Interesting discussion by the always worth reading Mark Hulbert about a recent research paper on Short Selling.

While I agree with the paper’s conclusion, it overlooks two major related issues regarding short selling.

Let’s look at a few excerpts first:

“Short-selling became particularly controversial during the recent bear market, when many of its practitioners turned a profit while almost all other investors were suffering. This fueled long-held concerns that short-sellers might be inducing the very price declines from which they profit. A series of regulations have been imposed in the last few years to restrict short-sellers’ behavior.”

This reflects the classic Keynes aphorisim that “It is better to fail conventionally than to succeed unconventionally.” Short selling has always been controversial for that exact reason. The small minority who makes a profit when everyone else is panicking into giant losses are always looked at askance.

On a related note, it also has given cover to dishonest management. I have never forgotten advice given me early in my career by a very successful fund manager: “Anytime management complains about short sellers, run-don’t-walk in the opposite direction. Its prima facie evidence of bad leadership — and a guilty conscious about something untoward at the firm.”

That’s been good, money saving — and in the case of Shorts, money making — advice.

So how do short-sellers find their trades?

“According to the new study, titled “How Are Shorts Informed? Short Sellers, News and Information Processing” — Its authors are Joseph E. Engelberg and Adam V. Reed, both finance professors at the University of North Carolina at Chapel Hill, and Matthew C. Ringgenberg, a Ph.D. student there. The study has been circulating since January as an academic working paper.

Their work suggests that the average short-seller has done well through astute research and analysis, not market manipulation.”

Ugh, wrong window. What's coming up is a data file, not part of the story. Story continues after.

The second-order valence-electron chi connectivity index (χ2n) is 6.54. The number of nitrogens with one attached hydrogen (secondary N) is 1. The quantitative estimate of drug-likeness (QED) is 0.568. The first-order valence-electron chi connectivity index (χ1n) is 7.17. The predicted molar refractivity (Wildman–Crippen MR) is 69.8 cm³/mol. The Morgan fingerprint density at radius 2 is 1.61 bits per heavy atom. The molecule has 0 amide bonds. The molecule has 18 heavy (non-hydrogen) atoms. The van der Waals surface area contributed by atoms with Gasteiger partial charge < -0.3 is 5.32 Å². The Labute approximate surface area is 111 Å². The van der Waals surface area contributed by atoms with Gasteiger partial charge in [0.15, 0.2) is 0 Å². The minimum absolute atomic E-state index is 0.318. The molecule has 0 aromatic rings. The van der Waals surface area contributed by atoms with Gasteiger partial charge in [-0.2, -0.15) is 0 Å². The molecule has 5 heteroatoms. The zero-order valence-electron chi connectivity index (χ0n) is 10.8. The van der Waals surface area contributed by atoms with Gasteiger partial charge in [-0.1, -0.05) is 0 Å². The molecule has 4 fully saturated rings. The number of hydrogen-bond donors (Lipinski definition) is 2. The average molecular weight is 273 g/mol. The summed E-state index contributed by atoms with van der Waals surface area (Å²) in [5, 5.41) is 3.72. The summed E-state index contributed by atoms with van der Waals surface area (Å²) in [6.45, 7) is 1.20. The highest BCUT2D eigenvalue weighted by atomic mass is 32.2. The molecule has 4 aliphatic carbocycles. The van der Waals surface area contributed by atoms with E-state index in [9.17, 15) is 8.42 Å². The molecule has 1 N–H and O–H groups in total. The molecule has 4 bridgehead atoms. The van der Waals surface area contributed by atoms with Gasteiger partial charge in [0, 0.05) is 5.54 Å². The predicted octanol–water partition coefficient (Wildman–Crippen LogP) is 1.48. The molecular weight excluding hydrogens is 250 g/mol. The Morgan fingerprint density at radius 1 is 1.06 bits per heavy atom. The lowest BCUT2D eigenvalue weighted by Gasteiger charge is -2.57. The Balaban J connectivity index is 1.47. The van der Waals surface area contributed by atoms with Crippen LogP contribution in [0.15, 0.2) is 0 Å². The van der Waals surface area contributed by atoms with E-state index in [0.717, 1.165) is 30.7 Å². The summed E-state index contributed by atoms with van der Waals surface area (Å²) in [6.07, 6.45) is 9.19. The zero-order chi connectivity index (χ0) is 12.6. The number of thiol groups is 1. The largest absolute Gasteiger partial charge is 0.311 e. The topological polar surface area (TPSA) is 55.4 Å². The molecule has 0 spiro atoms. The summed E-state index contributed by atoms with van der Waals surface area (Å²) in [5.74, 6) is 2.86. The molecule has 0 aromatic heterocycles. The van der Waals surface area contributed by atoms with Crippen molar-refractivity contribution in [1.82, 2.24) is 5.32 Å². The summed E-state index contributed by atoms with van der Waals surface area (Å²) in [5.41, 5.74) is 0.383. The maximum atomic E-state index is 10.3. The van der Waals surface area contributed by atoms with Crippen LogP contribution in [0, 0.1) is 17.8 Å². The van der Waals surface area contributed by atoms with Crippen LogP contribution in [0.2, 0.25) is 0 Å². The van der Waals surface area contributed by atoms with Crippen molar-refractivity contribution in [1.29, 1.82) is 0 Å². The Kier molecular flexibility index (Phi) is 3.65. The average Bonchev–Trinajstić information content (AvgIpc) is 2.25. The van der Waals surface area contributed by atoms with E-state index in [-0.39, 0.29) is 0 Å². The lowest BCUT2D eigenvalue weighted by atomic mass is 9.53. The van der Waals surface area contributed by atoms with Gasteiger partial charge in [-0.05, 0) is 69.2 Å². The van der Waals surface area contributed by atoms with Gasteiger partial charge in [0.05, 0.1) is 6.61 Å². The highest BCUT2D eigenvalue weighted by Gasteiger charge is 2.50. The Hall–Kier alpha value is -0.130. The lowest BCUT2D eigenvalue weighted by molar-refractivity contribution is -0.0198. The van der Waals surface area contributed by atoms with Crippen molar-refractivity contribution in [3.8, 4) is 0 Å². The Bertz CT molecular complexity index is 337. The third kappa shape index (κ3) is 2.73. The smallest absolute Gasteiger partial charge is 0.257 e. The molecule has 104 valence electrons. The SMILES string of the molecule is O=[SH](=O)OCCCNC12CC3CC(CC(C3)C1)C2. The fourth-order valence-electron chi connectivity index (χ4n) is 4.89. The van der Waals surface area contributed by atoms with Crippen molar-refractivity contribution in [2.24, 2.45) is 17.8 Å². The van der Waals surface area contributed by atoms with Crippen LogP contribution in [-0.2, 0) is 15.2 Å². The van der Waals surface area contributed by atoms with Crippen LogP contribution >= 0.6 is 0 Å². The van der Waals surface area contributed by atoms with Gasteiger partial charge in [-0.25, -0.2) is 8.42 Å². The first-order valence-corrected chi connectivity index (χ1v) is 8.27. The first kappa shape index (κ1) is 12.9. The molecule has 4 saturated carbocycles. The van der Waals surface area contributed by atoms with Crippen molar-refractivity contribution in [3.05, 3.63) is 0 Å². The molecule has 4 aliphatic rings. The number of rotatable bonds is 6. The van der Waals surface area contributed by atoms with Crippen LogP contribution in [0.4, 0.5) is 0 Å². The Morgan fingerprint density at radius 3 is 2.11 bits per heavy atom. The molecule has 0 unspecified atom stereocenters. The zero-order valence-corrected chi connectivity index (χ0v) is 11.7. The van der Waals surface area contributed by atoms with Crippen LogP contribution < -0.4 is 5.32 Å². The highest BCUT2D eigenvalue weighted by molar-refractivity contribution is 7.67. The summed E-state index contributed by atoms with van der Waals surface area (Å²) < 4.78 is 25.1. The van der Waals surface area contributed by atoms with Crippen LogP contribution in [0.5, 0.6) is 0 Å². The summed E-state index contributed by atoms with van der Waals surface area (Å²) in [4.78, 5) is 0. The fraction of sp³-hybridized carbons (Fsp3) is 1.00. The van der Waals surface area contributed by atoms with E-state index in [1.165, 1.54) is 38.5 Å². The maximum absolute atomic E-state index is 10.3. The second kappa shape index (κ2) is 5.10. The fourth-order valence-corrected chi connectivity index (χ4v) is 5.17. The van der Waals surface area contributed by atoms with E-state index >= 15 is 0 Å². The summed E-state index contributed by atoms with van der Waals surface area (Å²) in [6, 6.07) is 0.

So far, so good.

Where I disagree with the paper’s results is in the statement “for the most part, at least, ‘short-sellers do not uncover and trade on information before it becomes publicly available,’ the researchers wrote.

We know that is untrue in several high profile short situations. Jim Chanos discovered the fraud at Enron through forensic accounting. David Einhorn figured out that Lehman was playing games with their capital levels and cash ratios. Tyco, World Com, Bear Stearns, AIG, Fannie Mae were all high profile shorts that a small handful of people figured out were not what they claimed to be.

Perhaps the difference is psycholgical in nature. Wall Street research tends to cheerlead ore than it analyzes. Approaching analysis without that natural bias allows the discovery of errors and frauds The Street misses. This might be true even using the same publicly available information . . .


The Wisdom of the Short-Sellers
NYT, March 26, 2010

How are Shorts Informed? Short Sellers, News, and Information Processing
Joseph Engelberg,Adam V. Reed, Matthew Ringgenberg
University of North Carolina at Chapel Hill, February 22, 2010

Category: Research, Short Selling

Please use the comments to demonstrate your own ignorance, unfamiliarity with empirical data and lack of respect for scientific knowledge. Be sure to create straw men and argue against things I have neither said nor implied. If you could repeat previously discredited memes or steer the conversation into irrelevant, off topic discussions, it would be appreciated. Lastly, kindly forgo all civility in your discourse . . . you are, after all, anonymous.

17 Responses to “Exonerating the Shorts”

  1. to be clear, We’re not to come away with the impression that Chanos was receiving Telexes from Lay, Skilling & Co., correct?

    those boys, Chanos, Einhorn, et al., simply, did their own Research, yes? Instead of believing/hoping/praying that the MSM would be, other than, the: “Dog that did not Bark.”

    Gee, maybe they learned, as well, that ~”Free only means you’ve, already, paid for it, or, soon, will..”

    as ex., from a different facet “…information also gets disseminated with the help of fake (self-serving and self-funded) ’studies’ from the Gates Foundation, as we even mentioned last week. Suffice to say, such studies are likely to be flawed and here is just one new example…”